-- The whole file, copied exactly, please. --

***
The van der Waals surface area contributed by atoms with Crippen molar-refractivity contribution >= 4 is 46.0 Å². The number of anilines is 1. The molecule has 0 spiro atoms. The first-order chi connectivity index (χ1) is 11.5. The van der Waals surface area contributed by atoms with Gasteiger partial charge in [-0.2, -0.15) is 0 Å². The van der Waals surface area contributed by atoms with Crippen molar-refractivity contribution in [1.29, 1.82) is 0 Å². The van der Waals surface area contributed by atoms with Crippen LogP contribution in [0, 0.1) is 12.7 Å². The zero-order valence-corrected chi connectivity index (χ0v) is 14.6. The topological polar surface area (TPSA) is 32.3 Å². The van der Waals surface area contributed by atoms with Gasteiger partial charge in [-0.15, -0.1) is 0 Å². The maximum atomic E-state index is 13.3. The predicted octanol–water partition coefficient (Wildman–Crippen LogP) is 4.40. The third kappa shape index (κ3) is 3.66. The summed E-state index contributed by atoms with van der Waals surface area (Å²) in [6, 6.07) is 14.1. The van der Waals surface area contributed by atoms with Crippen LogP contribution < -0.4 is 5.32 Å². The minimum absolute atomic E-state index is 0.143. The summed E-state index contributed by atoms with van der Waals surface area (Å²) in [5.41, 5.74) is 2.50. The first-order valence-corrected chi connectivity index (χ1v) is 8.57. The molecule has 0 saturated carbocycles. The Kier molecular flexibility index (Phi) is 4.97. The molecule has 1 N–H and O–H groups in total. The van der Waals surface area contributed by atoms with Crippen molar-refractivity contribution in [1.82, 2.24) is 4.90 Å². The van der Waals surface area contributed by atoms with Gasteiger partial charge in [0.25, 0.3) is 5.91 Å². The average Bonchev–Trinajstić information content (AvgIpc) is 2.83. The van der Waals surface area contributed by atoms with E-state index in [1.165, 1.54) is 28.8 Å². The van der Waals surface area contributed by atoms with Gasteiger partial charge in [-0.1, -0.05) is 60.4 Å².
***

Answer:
The van der Waals surface area contributed by atoms with Crippen molar-refractivity contribution >= 4 is 46.0 Å². The number of anilines is 1. The molecule has 0 spiro atoms. The first-order chi connectivity index (χ1) is 11.5. The van der Waals surface area contributed by atoms with Gasteiger partial charge in [-0.2, -0.15) is 0 Å². The van der Waals surface area contributed by atoms with Crippen molar-refractivity contribution in [1.29, 1.82) is 0 Å². The van der Waals surface area contributed by atoms with Crippen LogP contribution in [0, 0.1) is 12.7 Å². The zero-order valence-corrected chi connectivity index (χ0v) is 14.6. The topological polar surface area (TPSA) is 32.3 Å². The van der Waals surface area contributed by atoms with Gasteiger partial charge in [-0.15, -0.1) is 0 Å². The maximum atomic E-state index is 13.3. The predicted octanol–water partition coefficient (Wildman–Crippen LogP) is 4.40. The third kappa shape index (κ3) is 3.66. The summed E-state index contributed by atoms with van der Waals surface area (Å²) in [6, 6.07) is 14.1. The van der Waals surface area contributed by atoms with Crippen LogP contribution < -0.4 is 5.32 Å². The minimum absolute atomic E-state index is 0.143. The summed E-state index contributed by atoms with van der Waals surface area (Å²) in [5.41, 5.74) is 2.50. The first-order valence-corrected chi connectivity index (χ1v) is 8.57. The molecule has 0 saturated carbocycles. The Kier molecular flexibility index (Phi) is 4.97. The molecule has 1 N–H and O–H groups in total. The van der Waals surface area contributed by atoms with Crippen molar-refractivity contribution in [1.82, 2.24) is 4.90 Å². The van der Waals surface area contributed by atoms with Gasteiger partial charge in [0.25, 0.3) is 5.91 Å². The average Bonchev–Trinajstić information content (AvgIpc) is 2.83. The van der Waals surface area contributed by atoms with E-state index in [1.165, 1.54) is 28.8 Å². The van der Waals surface area contributed by atoms with Gasteiger partial charge in [-0.1, -0.05) is 60.4 Å².